Look at that baby spin. Comet 67P/Churyumov-Gerasimenko covers only 4 pixels in this movie but you can see a shape emerging even at this level of resolution. The ‘era of the blip’ is over!
The movie’s composited from 36 still images taken on June 27-28 from a distance of 53,438 miles (86,000 km) and shows the comet nucleus spinning at the rate of once every 12.4 hours. Yesterday the Rosetta spacecraft pulled to within 26,718 miles (43,000 km) of 67P; by Sunday it will be as far from the comet as you and I are from the geostationary belt of Earth-orbiting satellites – a mere 22,370 miles.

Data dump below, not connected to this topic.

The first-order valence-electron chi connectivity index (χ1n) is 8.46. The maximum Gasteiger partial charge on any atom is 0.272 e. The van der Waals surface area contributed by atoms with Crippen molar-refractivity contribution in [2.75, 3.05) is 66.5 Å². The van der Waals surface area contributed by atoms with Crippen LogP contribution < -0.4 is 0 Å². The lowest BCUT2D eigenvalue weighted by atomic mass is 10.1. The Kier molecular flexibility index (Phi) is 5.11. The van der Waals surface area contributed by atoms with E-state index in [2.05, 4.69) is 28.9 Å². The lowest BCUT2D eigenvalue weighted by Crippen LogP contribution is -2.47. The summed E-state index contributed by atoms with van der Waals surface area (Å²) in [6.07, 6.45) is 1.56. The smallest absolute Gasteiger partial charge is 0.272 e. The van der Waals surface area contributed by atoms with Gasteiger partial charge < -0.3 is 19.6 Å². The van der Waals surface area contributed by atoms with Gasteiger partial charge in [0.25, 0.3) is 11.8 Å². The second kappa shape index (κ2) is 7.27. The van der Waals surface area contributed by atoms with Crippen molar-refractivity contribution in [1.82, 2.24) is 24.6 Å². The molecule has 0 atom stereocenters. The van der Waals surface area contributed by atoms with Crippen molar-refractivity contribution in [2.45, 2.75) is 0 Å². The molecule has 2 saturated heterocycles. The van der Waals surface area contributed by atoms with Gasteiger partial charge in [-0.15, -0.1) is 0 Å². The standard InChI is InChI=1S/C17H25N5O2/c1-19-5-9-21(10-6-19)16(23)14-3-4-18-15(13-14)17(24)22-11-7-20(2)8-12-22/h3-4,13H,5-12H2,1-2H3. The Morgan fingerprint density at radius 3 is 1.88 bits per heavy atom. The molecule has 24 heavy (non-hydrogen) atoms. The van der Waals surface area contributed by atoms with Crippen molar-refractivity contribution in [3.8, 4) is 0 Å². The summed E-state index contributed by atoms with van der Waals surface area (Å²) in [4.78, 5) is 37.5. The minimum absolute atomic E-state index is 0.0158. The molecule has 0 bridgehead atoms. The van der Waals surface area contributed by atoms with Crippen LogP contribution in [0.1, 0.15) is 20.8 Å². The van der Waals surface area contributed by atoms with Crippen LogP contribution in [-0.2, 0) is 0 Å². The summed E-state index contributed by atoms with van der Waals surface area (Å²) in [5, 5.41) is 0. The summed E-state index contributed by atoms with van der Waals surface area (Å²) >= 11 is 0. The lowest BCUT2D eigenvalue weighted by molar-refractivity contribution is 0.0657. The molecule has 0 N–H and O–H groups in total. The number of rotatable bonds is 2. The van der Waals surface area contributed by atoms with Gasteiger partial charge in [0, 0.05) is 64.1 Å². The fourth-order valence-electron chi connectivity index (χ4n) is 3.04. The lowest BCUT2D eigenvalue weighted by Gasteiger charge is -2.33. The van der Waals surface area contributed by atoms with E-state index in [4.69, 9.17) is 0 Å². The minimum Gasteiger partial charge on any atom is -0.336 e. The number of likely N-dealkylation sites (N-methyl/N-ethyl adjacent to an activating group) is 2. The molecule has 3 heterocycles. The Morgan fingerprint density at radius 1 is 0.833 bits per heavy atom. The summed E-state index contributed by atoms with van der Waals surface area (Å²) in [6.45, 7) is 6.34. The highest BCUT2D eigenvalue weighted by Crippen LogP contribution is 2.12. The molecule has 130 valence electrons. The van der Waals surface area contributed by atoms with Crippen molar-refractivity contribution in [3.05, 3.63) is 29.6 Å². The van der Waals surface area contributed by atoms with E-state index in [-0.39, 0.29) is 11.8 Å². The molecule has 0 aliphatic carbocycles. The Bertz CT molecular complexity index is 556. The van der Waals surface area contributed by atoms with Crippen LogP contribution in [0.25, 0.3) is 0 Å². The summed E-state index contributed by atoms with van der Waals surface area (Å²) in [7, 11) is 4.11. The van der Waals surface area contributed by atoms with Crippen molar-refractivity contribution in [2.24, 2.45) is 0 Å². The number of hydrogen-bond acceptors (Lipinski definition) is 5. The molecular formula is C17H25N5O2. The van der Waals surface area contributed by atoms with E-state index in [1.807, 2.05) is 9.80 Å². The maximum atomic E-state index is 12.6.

Comet 67P/C-G appears rather fuzzy in the movie and seems to cover a larger area just two by two pixels. This is due to the physical effects of the way light is spread inside the imaging system and is not associated with the comet displaying a coma. The effect will disappear in the next two weeks when the images swell to 20 by 20 pixels and larger.
Go, Rosetta, go!